If our use of drones can proceed, as it does, with minimal scrutiny and with minimal debate, let alone with minimal anger, then perhaps that is the new archetype for our time. (I am reminded of Jung’s definition of archetype: “A primitive mental image inherited from the earliest human ancestors, ever present in our collective unconscious.”)

Am I alone in seeing irony here — a spectacular technological achievement that draws on our inherited primitive collective unconscious?

Anger? Why bother? Why infuse the dramatically impersonal with the baggage of anger, so personal a stance? We are, for worse, innocents at anger. And everything we experience reinforces that innocence.

Contact Leonard Fein at feedback@forward.com


The Jewish Daily Forward welcomes reader comments in order to promote thoughtful discussion on issues of importance to the Jewish community. In the interest of maintaining a civil forum, The Jewish Daily Forwardrequires that all commenters be appropriately respectful toward our writers, other commenters and the subjects of the articles. Vigorous debate and reasoned critique are welcome; name-calling and personal invective are not. While we generally do not seek to edit or actively moderate comments, our spam filter prevents most links and certain key words from being posted and The Jewish Daily Forward reserves the right to remove comments for any reason.





Find us on Facebook!
  • Is Twitter Israel's new worst enemy?
  • More than 50 former Israeli soldiers have refused to serve in the current ground operation in #Gaza.
  • "My wife and I are both half-Jewish. Both of us very much felt and feel American first and Jewish second. We are currently debating whether we should send our daughter to a Jewish pre-K and kindergarten program or to a public one. Pros? Give her a Jewish community and identity that she could build on throughout her life. Cons? Costs a lot of money; She will enter school with the idea that being Jewish makes her different somehow instead of something that you do after or in addition to regular school. Maybe a Shabbat sing-along would be enough?"
  • Undeterred by the conflict, 24 Jews participated in the first ever Jewish National Fund— JDate singles trip to Israel. Translation: Jews age 30 to 45 travelled to Israel to get it on in the sun, with a side of hummus.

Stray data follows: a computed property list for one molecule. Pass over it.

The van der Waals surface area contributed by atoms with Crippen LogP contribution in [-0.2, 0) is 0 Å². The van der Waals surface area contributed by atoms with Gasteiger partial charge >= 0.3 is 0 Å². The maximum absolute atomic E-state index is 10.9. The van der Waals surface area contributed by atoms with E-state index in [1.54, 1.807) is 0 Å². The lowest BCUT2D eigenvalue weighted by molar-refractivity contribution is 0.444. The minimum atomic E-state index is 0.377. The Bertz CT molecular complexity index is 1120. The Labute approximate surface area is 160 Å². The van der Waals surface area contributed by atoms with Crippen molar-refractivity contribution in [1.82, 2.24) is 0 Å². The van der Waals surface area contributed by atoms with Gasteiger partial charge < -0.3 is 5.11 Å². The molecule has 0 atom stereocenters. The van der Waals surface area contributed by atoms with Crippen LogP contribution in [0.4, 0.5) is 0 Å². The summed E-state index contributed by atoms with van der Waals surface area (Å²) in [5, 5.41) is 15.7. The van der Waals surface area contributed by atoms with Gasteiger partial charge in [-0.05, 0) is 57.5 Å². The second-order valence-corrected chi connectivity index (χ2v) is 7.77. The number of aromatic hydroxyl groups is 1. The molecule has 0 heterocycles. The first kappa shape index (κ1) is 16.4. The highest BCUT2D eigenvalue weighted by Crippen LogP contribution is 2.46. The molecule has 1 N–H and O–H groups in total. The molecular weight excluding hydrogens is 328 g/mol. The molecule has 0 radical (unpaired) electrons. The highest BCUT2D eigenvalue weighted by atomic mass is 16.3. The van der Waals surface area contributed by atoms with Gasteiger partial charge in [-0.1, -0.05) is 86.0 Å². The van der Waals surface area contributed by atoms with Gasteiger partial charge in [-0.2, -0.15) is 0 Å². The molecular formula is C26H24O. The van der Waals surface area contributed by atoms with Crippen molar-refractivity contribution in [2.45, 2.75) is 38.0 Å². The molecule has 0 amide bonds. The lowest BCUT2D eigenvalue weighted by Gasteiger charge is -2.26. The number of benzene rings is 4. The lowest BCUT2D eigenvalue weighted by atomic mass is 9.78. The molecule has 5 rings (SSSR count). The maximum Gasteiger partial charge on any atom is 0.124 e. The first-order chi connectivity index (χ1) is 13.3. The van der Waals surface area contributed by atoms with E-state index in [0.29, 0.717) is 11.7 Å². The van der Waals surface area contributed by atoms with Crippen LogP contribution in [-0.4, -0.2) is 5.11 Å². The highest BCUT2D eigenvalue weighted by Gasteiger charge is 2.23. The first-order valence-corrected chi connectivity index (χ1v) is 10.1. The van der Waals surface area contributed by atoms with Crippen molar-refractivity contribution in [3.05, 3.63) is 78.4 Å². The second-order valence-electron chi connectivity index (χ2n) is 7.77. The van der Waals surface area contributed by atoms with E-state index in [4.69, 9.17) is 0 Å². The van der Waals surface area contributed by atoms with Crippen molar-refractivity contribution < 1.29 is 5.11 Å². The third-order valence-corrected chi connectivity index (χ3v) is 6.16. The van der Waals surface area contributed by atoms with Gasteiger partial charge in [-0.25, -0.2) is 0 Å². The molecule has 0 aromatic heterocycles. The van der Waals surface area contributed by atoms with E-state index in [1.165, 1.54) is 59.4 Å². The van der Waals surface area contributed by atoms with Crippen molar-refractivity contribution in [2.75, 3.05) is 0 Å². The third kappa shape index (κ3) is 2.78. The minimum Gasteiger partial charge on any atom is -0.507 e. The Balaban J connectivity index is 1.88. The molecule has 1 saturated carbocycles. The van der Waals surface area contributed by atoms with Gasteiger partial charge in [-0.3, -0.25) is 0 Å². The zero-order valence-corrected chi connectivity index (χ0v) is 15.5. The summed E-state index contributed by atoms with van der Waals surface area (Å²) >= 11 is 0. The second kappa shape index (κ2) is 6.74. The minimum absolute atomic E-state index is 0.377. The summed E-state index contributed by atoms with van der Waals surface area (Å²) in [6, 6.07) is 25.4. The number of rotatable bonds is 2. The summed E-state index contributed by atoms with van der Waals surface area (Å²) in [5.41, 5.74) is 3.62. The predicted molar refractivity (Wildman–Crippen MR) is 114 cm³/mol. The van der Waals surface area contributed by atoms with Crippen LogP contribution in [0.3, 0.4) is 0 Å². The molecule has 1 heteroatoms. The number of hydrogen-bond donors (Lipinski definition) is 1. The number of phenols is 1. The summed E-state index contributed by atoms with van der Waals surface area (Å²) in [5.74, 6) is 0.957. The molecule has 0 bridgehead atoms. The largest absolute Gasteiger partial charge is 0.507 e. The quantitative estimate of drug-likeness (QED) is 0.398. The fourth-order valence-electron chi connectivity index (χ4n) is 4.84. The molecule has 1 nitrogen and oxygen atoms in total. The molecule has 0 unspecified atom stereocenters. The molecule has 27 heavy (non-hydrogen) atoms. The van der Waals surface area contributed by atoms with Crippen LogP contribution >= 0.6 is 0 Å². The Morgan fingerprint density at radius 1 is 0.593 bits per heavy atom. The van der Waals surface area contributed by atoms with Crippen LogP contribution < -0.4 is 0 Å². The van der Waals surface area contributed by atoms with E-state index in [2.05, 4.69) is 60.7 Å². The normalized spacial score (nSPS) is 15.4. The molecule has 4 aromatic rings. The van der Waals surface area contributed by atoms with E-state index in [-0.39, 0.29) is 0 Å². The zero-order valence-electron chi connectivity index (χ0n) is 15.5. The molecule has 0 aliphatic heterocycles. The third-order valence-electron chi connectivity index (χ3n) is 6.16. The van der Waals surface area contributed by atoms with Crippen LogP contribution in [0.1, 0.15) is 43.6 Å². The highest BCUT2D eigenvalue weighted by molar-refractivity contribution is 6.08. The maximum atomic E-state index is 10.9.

• "It pains and shocks me to say this, but here goes: My father was right all along. He always told me, as I spouted liberal talking points at the Shabbos table and challenged his hawkish views on Israel and the Palestinians to his unending chagrin, that I would one day change my tune." Have you had a similar experience?
  • "'What’s this, mommy?' she asked, while pulling at the purple sleeve to unwrap this mysterious little gift mom keeps hidden in the inside pocket of her bag. Oh boy, how do I answer?"
  • "I fear that we are witnessing the end of politics in the Israeli-Palestinian conflict. I see no possibility for resolution right now. I look into the future and see only a void." What do you think?
  • Not a gazillionaire? Take the "poor door."
  • "We will do what we must to protect our people. We have that right. We are not less deserving of life and quiet than anyone else. No more apologies."
  • "Woody Allen should have quit while he was ahead." Ezra Glinter's review of "Magic in the Moonlight": http://jd.fo/f4Q1Q
  • Jon Stewart responds to his critics: “Look, obviously there are many strong opinions on this. But just merely mentioning Israel or questioning in any way the effectiveness or humanity of Israel’s policies is not the same thing as being pro-Hamas.”
  • "My bat mitzvah party took place in our living room. There were only a few Jewish kids there, and only one from my Sunday school class. She sat in the corner, wearing the right clothes, asking her mom when they could go." The latest in our Promised Lands series — what state should we visit next?
  • Former Israeli National Security Advisor Yaakov Amidror: “A cease-fire will mean that anytime Hamas wants to fight it can. Occupation of Gaza will bring longer-term quiet, but the price will be very high.” What do you think?
  • Should couples sign a pre-pregnancy contract, outlining how caring for the infant will be equally divided between the two parties involved? Just think of it as a ketubah for expectant parents:
  • Many #Israelis can't make it to bomb shelters in time. One of them is Amos Oz.
  • from-cache

Would you like to receive updates about new stories?




















We will not share your e-mail address or other personal information.

Already subscribed? Manage your subscription.